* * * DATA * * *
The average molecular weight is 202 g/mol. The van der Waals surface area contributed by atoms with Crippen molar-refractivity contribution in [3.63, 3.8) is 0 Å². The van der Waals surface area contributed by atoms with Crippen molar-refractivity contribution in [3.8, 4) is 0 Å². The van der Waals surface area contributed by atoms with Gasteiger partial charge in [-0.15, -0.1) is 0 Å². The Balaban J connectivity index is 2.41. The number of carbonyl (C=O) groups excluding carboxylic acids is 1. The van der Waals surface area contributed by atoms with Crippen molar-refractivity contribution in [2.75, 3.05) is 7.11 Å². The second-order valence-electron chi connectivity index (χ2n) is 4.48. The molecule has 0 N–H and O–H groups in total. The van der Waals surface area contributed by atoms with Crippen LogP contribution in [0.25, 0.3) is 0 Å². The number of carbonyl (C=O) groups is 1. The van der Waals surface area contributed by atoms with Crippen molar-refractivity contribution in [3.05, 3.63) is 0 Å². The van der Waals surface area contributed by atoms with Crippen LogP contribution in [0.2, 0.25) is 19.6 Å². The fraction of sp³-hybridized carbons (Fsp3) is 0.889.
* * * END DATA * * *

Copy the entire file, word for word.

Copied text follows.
The average molecular weight is 202 g/mol. The van der Waals surface area contributed by atoms with Crippen molar-refractivity contribution in [3.63, 3.8) is 0 Å². The van der Waals surface area contributed by atoms with Crippen molar-refractivity contribution in [3.8, 4) is 0 Å². The van der Waals surface area contributed by atoms with Gasteiger partial charge in [-0.15, -0.1) is 0 Å². The Balaban J connectivity index is 2.41. The number of carbonyl (C=O) groups excluding carboxylic acids is 1. The van der Waals surface area contributed by atoms with Crippen molar-refractivity contribution in [2.75, 3.05) is 7.11 Å². The second-order valence-electron chi connectivity index (χ2n) is 4.48. The molecule has 0 N–H and O–H groups in total. The van der Waals surface area contributed by atoms with Crippen LogP contribution in [0.25, 0.3) is 0 Å². The number of carbonyl (C=O) groups is 1. The van der Waals surface area contributed by atoms with Crippen molar-refractivity contribution in [3.05, 3.63) is 0 Å². The van der Waals surface area contributed by atoms with Crippen LogP contribution in [0.2, 0.25) is 19.6 Å². The fraction of sp³-hybridized carbons (Fsp3) is 0.889.